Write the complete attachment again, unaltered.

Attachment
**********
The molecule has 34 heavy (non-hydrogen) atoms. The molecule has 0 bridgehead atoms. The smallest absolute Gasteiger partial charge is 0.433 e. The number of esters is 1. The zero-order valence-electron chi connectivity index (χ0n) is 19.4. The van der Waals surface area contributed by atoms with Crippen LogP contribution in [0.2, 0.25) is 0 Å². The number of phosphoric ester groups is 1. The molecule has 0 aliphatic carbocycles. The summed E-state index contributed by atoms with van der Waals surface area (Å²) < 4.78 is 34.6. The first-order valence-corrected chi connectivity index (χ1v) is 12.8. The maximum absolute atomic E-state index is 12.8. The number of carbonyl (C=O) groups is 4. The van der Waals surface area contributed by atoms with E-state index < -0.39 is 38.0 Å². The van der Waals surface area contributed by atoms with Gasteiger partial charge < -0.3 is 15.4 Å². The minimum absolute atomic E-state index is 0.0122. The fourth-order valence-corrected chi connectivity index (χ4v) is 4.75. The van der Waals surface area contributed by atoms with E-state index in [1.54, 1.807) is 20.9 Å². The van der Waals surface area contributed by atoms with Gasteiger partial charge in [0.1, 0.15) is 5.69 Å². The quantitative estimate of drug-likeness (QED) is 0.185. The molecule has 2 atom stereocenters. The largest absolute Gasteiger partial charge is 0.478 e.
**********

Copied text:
The molecule has 34 heavy (non-hydrogen) atoms. The molecule has 0 bridgehead atoms. The smallest absolute Gasteiger partial charge is 0.433 e. The number of esters is 1. The zero-order valence-electron chi connectivity index (χ0n) is 19.4. The van der Waals surface area contributed by atoms with Crippen LogP contribution in [0.2, 0.25) is 0 Å². The number of phosphoric ester groups is 1. The molecule has 0 aliphatic carbocycles. The summed E-state index contributed by atoms with van der Waals surface area (Å²) < 4.78 is 34.6. The first-order valence-corrected chi connectivity index (χ1v) is 12.8. The maximum absolute atomic E-state index is 12.8. The number of carbonyl (C=O) groups is 4. The van der Waals surface area contributed by atoms with E-state index < -0.39 is 38.0 Å². The van der Waals surface area contributed by atoms with Gasteiger partial charge < -0.3 is 15.4 Å². The minimum absolute atomic E-state index is 0.0122. The fourth-order valence-corrected chi connectivity index (χ4v) is 4.75. The van der Waals surface area contributed by atoms with E-state index in [1.54, 1.807) is 20.9 Å². The van der Waals surface area contributed by atoms with Gasteiger partial charge in [0.1, 0.15) is 5.69 Å². The quantitative estimate of drug-likeness (QED) is 0.185. The molecule has 2 atom stereocenters. The largest absolute Gasteiger partial charge is 0.478 e.